Jasprit Bumrah is a story of serendipitous find and stirring deeds. Initially everyone looked at his unusual action with curiosity. There were many who felt that biomechanics would find everything wrong with his arm action. But Bumrah’s has been a triumphant march.
Into his seventh year of competitive cricket the speed merchant from Gujarat is considered world class in all formats. Gujarat bowling coach Hitesh Majumdar says that Bumrah has, on a number of occasions in the Ranji Trophy, made batsmen quiver.
Once Bumrah made a big impact in major domestic competitions, events unfolded at a fast clip for him. He was capped by India in blue and then in flannels. In a short span of three years, he has turned out to be exceptional, playing Tests in South Africa, England and Australia.
Interesting back story
Bumrah, now 25, too has an interesting back story. Even as the 2012-13 season was about to conclude, John Wright, former coach of the Indian team, spotted an 18-year-old fast bowler gifted with ability to deliver raw pace and extract terrific lift off the wicket during the West Zone Twenty20 league before IPL 2013. A vicious bouncer – off a good length that flew over a Mumbai batsman and the then Gujarat captain and keeper Parthiv Patel – prompted Wright to ascertain Bumrah’s details. By late evening he was in the Mumbai Indians squad.
Since then, it has been a steady and spectacular rise for the fast bowler with the peculiar sling action. What’s significant in his collection of 185 international wickets is that he has clean-bowled 56, trapped leg-before 27 and has had 32 caught at the wicket; numbers that reflect his accuracy with both the new and old ball.
Gujarat head coach Vijay Patel says, “He was playing for Nirman High School. We got information that there is a boy bowling with an awkward action. So we looked at him. He was generating a lot of pace and taking wickets. We played him in the inter-districts only because of his action and pace.
No change in action
“Even today his odd action is troubling all cricketers. We did not want to change his action. We were told by many that his action would make him injury-prone and he will not last long. We sent him to the MRF Pace Academy and even Dennis Lillee was against changing his action. These days players strengthen their weak parts of the body to remain fit. Jasprit has taken all opportunities.”
Initially, Bumrah’s leg-before appeals were turned down by many umpires. “They did not respond positively to his LBW appeals because of his action. They thought all his deliveries were in-swingers and the angle of it would make the ball miss the stumps. They had a fixed thing in their mind. Then he gradually developed the out-swinger and a variety of deliveries,” said Patel.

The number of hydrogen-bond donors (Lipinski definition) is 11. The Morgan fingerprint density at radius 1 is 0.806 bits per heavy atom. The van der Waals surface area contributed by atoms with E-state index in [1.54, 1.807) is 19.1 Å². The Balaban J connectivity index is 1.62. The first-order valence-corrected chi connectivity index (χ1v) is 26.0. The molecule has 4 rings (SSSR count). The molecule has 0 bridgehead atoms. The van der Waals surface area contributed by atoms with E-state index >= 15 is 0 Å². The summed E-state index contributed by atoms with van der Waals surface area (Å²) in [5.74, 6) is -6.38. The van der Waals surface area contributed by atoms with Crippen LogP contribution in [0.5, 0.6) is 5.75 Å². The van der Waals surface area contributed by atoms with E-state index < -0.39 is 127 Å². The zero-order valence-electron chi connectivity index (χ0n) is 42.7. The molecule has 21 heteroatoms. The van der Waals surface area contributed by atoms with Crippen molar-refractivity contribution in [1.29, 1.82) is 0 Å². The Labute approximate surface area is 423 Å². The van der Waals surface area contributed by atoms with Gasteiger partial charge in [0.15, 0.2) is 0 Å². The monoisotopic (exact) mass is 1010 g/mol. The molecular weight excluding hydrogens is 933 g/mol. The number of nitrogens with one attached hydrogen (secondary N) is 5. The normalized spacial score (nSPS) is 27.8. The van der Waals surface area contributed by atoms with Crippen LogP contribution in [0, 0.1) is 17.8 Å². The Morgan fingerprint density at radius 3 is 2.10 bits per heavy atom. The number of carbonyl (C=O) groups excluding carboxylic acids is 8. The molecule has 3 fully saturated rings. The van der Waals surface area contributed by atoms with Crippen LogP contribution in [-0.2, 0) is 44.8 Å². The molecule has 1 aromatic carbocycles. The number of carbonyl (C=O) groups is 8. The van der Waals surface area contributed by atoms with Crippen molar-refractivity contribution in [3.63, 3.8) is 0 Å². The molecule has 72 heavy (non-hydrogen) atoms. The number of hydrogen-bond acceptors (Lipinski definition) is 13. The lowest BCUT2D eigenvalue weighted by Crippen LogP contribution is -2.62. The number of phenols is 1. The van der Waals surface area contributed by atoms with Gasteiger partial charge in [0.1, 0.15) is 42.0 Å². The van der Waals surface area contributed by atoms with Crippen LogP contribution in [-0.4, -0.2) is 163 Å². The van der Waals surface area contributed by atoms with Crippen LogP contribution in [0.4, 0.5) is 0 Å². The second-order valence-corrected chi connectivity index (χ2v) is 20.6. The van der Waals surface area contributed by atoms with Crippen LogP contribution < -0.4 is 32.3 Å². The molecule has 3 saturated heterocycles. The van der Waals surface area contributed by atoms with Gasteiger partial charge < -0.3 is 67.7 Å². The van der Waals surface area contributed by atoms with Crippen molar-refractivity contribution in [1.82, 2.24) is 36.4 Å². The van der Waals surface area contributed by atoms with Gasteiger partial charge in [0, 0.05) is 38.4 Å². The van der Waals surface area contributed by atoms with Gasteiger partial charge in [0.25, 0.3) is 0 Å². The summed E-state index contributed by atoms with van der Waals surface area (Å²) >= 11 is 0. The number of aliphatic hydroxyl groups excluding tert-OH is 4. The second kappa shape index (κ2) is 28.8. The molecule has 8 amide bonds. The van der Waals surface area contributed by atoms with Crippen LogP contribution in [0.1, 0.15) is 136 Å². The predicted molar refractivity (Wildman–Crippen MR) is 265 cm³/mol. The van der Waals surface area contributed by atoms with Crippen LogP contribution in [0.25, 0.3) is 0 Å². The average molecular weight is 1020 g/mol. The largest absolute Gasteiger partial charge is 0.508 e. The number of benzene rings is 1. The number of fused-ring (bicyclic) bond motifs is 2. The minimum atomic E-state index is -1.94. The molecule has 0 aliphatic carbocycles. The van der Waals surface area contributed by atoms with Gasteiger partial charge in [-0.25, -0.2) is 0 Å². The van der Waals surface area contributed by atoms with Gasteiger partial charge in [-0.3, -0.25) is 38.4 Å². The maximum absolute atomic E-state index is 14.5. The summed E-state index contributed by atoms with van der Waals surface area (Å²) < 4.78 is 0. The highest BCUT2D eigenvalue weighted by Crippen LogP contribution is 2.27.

“When I first saw Jasprit in 2013 he was all sheer pace. Line and length was an issue. But as the T20 format progressed and he put in a lot of hard work, he has turned out to be remarkable,” says former Gujarat seamer and current bowling coach Hitesh Majumdar.
“With MI, he was able to interact with great bowlers like Shaun Pollock, Shane Bond and Lasith Malinga. He has improved a lot in line and length. His graph has only gone upwards, all by his own sheer hard work,” says Majumdar.
Another person, who saw the talent, in the young fast bowler was Narendra Pancholi, a journalist, who was coach at Ahmedabad’s H.B. Kapadia High School. “I met him in 2007-08. He came for the selection trials of the school team. His action was the same then; it has not changed a bit. All I told him was to bowl straight and he will get wickets. He bowled so fast that the batsmen (in the under-14 team) could not see the ball. He was always hitting the stumps,” he says.
Parthiv Patel, recalling the bowler’s first season for the State, says: “Even before he was picked to play for Gujarat, we played for the same club (Income Tax Club in Ahmedabad). I always felt that he had the spark in him to progress in his career and go on to represent India. In fact, I was pushing for him to be picked in the Ranji Trophy team, one year before he actually played. I wanted him to play in 2012; he played in 2013.”
At the World Cup, skipper Virat Kohli will lean heavily on Bumrah for quick breakthroughs. The pacer had meagre returns in the 2017 ICC Champions Trophy in England – just four wickets at 52.50 in 42 overs in five matches. Should June-July turn out to be a bright English Summer, Bumrah’s task will be cut out.